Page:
The kings will experience harsh treatment from beginning to end in Hacking Up The King!
Hacking Up The Kingis all about trying to checkmate the enemy king, whether castled or still in the center. There are countless books in this genre, but the 2014 work by English International Master David Eggleston is better than most.
Some readers may groan upon seeing the title of this post, and that’s okay. I get it.
Who, when taking their first steps in chess, dreams of winning wars of attrition? Probably no one. On the contrary, I often fantasized about winning a brilliant game in a tournament hall or chess club with a crowd of people watching in awe. Okay, I admit it … I still do!
Alas, I rarely win beautiful games. Most of my wins border on the tedious side — regularly 50+ moves. When I get away from this — whether because of fatigue, laziness, or delusions of grandeur — the results are usually disastrous. I’m just a grinder, and I’ve finally accepted that.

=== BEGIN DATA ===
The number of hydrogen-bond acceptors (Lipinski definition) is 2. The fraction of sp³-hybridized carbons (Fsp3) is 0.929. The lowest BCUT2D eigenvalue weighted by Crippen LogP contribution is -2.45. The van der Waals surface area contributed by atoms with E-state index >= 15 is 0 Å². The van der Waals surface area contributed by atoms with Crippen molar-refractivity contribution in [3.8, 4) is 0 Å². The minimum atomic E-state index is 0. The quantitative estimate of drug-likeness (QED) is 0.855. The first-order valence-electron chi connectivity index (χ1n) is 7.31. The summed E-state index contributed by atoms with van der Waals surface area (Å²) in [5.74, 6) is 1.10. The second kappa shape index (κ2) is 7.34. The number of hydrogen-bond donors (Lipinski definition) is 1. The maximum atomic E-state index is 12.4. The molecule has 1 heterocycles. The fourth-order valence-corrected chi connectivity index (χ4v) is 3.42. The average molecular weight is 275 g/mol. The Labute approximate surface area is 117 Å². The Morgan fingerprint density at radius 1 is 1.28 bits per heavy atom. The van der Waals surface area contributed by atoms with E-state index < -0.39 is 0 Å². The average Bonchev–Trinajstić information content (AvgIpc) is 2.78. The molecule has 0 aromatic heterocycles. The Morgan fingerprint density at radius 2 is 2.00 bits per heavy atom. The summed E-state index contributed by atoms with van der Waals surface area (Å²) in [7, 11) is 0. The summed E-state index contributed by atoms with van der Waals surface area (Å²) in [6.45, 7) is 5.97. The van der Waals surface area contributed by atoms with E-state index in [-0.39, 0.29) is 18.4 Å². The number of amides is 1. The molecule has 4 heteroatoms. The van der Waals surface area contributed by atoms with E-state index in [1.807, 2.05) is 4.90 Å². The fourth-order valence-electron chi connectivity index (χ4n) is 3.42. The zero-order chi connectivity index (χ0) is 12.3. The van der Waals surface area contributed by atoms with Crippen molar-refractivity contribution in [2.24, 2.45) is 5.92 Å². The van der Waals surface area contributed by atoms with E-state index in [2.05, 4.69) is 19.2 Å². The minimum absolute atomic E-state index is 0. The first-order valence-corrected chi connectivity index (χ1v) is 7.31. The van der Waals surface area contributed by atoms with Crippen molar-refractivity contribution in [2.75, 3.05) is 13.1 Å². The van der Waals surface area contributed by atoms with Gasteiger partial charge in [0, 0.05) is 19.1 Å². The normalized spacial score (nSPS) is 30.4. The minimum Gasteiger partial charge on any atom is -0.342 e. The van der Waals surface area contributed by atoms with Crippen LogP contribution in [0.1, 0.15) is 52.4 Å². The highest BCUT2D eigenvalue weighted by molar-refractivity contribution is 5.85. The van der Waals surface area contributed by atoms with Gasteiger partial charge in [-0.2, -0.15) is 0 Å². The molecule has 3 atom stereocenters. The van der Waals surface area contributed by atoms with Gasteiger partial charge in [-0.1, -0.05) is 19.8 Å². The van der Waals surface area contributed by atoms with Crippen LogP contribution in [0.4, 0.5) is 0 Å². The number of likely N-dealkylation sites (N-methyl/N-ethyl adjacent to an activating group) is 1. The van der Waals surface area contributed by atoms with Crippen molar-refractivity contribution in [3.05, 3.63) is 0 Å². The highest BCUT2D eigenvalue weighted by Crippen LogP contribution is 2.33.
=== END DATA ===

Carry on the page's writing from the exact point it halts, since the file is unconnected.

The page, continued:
Fortunately, grinding works.
Easier to Play with Black?
With the White pieces, I feel a burden to “prove something” with my advantage of the first move. This often leads to going for too much, and bad things happen.
Grinders subscribe to the “equalize first” philosophy of playing the Black pieces. There isn’t any pressure to “do” anything. Even draws with peers are acceptable, though we want to win just as much as anyone else!
In the right position types, there will often be chances as Black to turn the tables on your opponent, especially if you’re willing to face a mildly unpleasant initiative. For a great example of this, play through Anatoly Karpov’s win against Gata Kamsky from the 1996 FIDE World Championshp Match.
Now I want to share another classic in a similar vein, also one of my favorite examples:
Three characteristics of an opening line to consider! By my count I am 3-0 in tournament play with the Canal (all against lower-rated players, so take that for what it’s worth).